Election 2020 – A Year Like No Other

The 2020 Presidential race is between Republican incumbent Donald J. Trump and Democratic challenger former Vice President Joe Biden.
The 2020 Presidential race is between Republican incumbent Donald J. Trump and Democratic challenger former Vice President Joe Biden.

This year expanded absentee ballot options and early voting have made for a very busy time at the State’s Election Board offices.

Early Voting will Begin October 24

New Yorkers can now vote early, due to state election reforms signed into law last year. Early voting starts on Oct. 24 through November 1. The change is to help ease crowds and allow safer in-person voting especially during the coronavirus pandemic. If you are planning to vote early, remember the polls are not open the Monday before Election Day.

According to the Chautauqua County Board of Elections website:

All voters in Chautauqua County will be eligible to participate in Early Voting at any one of three poll sites. The sites are at the Hall Clothier Building in Mayville, The Chautauqua Mall in Lakewood (main entrance) and Chautauqua County Fairgrounds 4-H Building in Dunkirk. The hours at the sites vary and can be found at https://chqgov.com/board-of-elections/Early-Voting-Information. If you cast a ballot during the Early Voting Period, you will not be eligible to cast a ballot on Election Day or any subsequent Early Voting Days.

Absentee Ballots and November 3rd

The sixty-two counties in New York State are seeing an avalanche of absentee ballots being requested. Estimates here in Chautauqua County are a record 14,000 ballots being returned within the legal wait period following the November 3rd election day date. Brian Abrams, Chautauqua County Republican Election Board Commissioner, explained, “last year we had the highest amount of absentee ballots in our history, 4,100. This year we have mailed out over 11,700 and are expecting close to 14,000 returned ballots to count. The landscape and nature of voting is undergoing a change.” He added, “with so many absentee ballots expected, it leaves about 20% of the votes up in the air on election day”.

Left: Trump’s running mate is Vice President Mike Pence. Right: Biden’s running mate is Senator Kamala Harris (D-CA).

The Results will Take at Least a Week

According to the law, absentee ballots are accepted at the election board office up to seven days after Election Day. “We don’t know where the voters are mailing their ballots from and we have to give them a week to get here. Military absentee ballots are allowed for thirteen days past Election Day,” said Abrams. The absentee ballots outer envelope has a unique barcode for each voter. The envelopes are scanned as they arrive at the Election Board office prior to November 3rd . The scans are sent to New York State’s database to be examined for duplicate votes and other anomalies. This takes up to a week following Election Day. This examination ensures the one man, one vote policy is adhered to.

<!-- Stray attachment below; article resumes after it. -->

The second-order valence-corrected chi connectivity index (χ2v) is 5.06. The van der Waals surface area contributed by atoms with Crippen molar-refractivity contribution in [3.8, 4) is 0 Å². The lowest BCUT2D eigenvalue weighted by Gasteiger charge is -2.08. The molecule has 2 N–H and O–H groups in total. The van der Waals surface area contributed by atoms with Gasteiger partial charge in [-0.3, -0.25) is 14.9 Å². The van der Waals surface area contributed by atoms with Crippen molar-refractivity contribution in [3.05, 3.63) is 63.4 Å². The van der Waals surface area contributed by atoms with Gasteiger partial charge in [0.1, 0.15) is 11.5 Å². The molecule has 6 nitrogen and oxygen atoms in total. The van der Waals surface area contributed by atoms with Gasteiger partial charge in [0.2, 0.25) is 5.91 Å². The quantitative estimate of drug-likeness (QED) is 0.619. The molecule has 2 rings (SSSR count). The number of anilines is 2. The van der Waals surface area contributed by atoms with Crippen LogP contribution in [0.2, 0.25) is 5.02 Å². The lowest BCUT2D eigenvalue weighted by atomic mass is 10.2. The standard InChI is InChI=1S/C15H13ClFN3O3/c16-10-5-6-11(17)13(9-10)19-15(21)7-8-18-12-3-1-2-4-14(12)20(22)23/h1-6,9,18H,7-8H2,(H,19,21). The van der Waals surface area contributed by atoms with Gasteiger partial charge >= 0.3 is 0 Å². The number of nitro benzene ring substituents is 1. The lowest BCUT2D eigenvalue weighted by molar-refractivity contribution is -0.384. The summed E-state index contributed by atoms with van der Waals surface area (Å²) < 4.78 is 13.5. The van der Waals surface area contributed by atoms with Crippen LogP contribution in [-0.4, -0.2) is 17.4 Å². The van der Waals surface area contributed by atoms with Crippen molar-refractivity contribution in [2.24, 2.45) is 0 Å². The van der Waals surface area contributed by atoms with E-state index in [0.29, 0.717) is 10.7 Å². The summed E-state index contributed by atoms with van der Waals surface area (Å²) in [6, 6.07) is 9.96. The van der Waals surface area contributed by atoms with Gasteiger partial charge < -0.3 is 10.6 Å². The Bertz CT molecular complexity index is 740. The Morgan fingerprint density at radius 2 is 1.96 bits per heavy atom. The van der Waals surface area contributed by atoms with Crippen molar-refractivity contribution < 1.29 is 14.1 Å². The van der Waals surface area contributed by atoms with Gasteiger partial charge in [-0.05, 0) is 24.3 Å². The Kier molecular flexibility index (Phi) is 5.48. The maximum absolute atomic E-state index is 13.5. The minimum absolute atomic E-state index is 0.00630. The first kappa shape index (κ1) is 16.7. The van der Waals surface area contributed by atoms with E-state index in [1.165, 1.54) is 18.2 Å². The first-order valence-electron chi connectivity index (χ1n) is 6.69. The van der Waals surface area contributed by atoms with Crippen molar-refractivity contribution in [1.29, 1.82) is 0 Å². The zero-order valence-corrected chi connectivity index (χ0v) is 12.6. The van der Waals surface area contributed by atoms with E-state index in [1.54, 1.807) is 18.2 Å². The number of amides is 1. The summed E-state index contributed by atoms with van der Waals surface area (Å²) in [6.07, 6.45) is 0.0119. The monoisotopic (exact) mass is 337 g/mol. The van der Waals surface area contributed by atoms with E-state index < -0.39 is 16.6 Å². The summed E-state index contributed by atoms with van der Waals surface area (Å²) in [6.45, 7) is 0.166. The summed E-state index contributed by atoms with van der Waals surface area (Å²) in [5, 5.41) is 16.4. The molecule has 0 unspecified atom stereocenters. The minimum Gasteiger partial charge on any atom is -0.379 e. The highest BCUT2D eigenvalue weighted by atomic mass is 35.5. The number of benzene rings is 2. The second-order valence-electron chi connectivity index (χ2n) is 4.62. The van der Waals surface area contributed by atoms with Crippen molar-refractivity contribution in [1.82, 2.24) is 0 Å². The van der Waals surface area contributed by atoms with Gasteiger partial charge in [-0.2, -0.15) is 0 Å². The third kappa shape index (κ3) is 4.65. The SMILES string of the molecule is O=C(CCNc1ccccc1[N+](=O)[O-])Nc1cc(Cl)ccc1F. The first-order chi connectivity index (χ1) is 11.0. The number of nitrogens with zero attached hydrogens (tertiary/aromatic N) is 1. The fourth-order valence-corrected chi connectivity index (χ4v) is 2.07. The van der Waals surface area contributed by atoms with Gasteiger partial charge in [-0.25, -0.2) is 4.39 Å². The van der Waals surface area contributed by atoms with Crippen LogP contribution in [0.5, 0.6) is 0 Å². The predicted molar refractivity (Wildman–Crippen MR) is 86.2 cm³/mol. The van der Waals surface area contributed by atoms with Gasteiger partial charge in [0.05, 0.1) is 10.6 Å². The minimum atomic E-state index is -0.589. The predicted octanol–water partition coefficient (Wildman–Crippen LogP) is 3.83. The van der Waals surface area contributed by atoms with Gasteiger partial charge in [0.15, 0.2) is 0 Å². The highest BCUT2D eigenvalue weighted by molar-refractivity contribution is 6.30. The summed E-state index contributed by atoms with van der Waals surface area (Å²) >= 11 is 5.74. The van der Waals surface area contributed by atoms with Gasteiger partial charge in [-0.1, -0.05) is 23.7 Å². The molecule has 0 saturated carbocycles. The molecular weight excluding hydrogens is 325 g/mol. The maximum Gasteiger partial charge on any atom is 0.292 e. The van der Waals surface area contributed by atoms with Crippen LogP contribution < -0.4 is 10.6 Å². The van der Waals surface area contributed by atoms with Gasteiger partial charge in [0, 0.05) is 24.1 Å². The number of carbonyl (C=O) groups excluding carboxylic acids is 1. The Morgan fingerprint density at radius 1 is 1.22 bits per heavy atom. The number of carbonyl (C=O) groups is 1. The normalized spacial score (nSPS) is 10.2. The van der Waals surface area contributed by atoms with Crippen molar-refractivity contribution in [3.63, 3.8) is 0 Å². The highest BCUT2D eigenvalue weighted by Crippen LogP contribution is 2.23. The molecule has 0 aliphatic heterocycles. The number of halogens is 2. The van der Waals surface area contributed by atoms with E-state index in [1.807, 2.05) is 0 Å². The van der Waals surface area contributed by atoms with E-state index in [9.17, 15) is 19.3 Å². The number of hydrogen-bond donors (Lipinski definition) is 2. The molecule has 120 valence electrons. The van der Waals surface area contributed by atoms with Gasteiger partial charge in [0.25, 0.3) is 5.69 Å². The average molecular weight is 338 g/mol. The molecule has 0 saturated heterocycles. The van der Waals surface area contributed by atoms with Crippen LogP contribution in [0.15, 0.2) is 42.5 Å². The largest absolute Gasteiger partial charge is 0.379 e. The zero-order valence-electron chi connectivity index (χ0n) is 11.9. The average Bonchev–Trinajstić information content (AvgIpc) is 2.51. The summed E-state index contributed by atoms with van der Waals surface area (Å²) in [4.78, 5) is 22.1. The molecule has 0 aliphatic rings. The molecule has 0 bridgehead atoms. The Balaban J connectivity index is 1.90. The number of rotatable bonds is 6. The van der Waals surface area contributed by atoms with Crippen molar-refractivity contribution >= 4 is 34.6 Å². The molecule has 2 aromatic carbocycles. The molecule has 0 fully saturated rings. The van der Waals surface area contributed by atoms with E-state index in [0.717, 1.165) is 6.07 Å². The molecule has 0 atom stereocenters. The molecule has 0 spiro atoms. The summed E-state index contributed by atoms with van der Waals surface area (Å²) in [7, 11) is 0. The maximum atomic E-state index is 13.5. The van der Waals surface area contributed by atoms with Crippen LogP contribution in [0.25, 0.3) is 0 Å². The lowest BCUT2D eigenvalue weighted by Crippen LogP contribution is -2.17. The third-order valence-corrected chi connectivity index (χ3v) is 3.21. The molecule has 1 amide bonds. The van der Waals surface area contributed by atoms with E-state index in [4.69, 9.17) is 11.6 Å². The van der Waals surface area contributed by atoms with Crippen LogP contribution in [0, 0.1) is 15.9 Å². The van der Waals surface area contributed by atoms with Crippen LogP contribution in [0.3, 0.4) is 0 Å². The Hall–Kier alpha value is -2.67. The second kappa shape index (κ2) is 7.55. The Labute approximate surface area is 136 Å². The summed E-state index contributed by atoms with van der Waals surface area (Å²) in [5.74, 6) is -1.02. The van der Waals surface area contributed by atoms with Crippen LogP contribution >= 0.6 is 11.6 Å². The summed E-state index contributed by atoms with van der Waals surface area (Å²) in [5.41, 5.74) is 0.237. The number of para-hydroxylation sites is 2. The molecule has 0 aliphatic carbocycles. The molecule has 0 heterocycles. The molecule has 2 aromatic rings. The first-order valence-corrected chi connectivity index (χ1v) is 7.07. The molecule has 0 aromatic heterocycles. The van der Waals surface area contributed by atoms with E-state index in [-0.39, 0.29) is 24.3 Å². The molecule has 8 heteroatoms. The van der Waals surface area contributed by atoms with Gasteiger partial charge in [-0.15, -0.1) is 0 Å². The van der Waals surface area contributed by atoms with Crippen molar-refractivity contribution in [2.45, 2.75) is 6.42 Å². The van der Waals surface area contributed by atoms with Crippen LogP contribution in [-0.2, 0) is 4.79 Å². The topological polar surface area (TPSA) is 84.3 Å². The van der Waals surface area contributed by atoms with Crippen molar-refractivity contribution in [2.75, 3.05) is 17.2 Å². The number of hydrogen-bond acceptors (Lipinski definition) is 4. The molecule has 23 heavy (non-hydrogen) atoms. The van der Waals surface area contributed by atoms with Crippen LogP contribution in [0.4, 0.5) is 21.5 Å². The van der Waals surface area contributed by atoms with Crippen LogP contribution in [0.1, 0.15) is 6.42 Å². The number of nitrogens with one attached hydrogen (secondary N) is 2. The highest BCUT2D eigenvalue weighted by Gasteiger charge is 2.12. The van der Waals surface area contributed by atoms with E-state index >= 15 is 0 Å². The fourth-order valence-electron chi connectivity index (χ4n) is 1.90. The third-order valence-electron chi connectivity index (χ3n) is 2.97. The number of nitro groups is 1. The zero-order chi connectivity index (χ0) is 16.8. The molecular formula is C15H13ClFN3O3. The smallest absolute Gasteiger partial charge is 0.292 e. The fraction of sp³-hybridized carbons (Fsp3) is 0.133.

Once the State system has verified the ballots are true, they are opened by Board of Elections employees and run through high speed scanners. The totals for each voting category are added to the early voting and election day totals. When the thirteen-day waiting period is complete for the military ballots, they are verified and counted to arrive at the final total and the winners are declared. One can see we will be waiting at least a week or more for the results. According to Norm Green, Chautauqua County Democratic Election Board Commissioner, “barring any judicial intervention, final certified totals of county votes will be released sometime before Thanksgiving.”

Effective Fairness

All of these steps are verified by both political party’s Board of Election Commissioners. Abrams said, “my Democratic counterpart, Norm Green, and I oversee every step together. This assures our voters that their vote is equitable and fair. We keep an eye on each other. This is the process in every county in New York State.” When asked about staffing up for this large increase in ballots, Abrams said, “we hired six full-time employees to manage the expected mountain of absentee ballots. They are working non-stop to keep up with the requests and received ballots.”

Early – Absentee – In-Person

No matter how you choose to vote, know your vote is very important. Voting is key to a healthy democracy. Many have fought and died for your right to vote. Please do not take your right to vote for granted. Examine the candidates and issues and know your vote will be treated with respect and fairness.